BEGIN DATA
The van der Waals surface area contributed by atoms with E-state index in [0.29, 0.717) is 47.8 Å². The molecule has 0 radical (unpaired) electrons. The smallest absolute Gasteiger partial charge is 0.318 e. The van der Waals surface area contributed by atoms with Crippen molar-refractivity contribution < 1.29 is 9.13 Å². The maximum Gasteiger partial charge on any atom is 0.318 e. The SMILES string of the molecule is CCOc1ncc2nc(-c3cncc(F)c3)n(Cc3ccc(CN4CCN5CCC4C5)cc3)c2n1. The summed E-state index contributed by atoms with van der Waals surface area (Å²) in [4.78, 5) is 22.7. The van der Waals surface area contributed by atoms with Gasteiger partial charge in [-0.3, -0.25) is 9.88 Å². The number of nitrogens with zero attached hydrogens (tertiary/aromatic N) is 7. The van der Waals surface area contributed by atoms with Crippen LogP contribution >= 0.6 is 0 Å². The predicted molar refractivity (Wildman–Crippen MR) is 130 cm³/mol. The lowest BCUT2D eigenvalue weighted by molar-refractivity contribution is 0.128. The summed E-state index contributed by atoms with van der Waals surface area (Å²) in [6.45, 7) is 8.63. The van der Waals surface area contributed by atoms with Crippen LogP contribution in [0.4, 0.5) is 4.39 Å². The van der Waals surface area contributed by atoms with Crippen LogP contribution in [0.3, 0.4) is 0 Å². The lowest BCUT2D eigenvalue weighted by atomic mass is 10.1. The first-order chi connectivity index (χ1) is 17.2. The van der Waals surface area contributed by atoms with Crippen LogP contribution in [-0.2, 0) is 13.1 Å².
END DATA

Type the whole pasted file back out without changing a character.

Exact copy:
The van der Waals surface area contributed by atoms with E-state index in [0.29, 0.717) is 47.8 Å². The molecule has 0 radical (unpaired) electrons. The smallest absolute Gasteiger partial charge is 0.318 e. The van der Waals surface area contributed by atoms with Crippen molar-refractivity contribution < 1.29 is 9.13 Å². The maximum Gasteiger partial charge on any atom is 0.318 e. The SMILES string of the molecule is CCOc1ncc2nc(-c3cncc(F)c3)n(Cc3ccc(CN4CCN5CCC4C5)cc3)c2n1. The summed E-state index contributed by atoms with van der Waals surface area (Å²) in [4.78, 5) is 22.7. The van der Waals surface area contributed by atoms with Gasteiger partial charge in [-0.3, -0.25) is 9.88 Å². The number of nitrogens with zero attached hydrogens (tertiary/aromatic N) is 7. The van der Waals surface area contributed by atoms with Crippen LogP contribution >= 0.6 is 0 Å². The predicted molar refractivity (Wildman–Crippen MR) is 130 cm³/mol. The lowest BCUT2D eigenvalue weighted by molar-refractivity contribution is 0.128. The summed E-state index contributed by atoms with van der Waals surface area (Å²) in [6.45, 7) is 8.63. The van der Waals surface area contributed by atoms with Crippen LogP contribution in [0.4, 0.5) is 4.39 Å². The van der Waals surface area contributed by atoms with Crippen LogP contribution in [0.3, 0.4) is 0 Å². The lowest BCUT2D eigenvalue weighted by atomic mass is 10.1. The first-order chi connectivity index (χ1) is 17.2. The van der Waals surface area contributed by atoms with Crippen LogP contribution in [-0.2, 0) is 13.1 Å².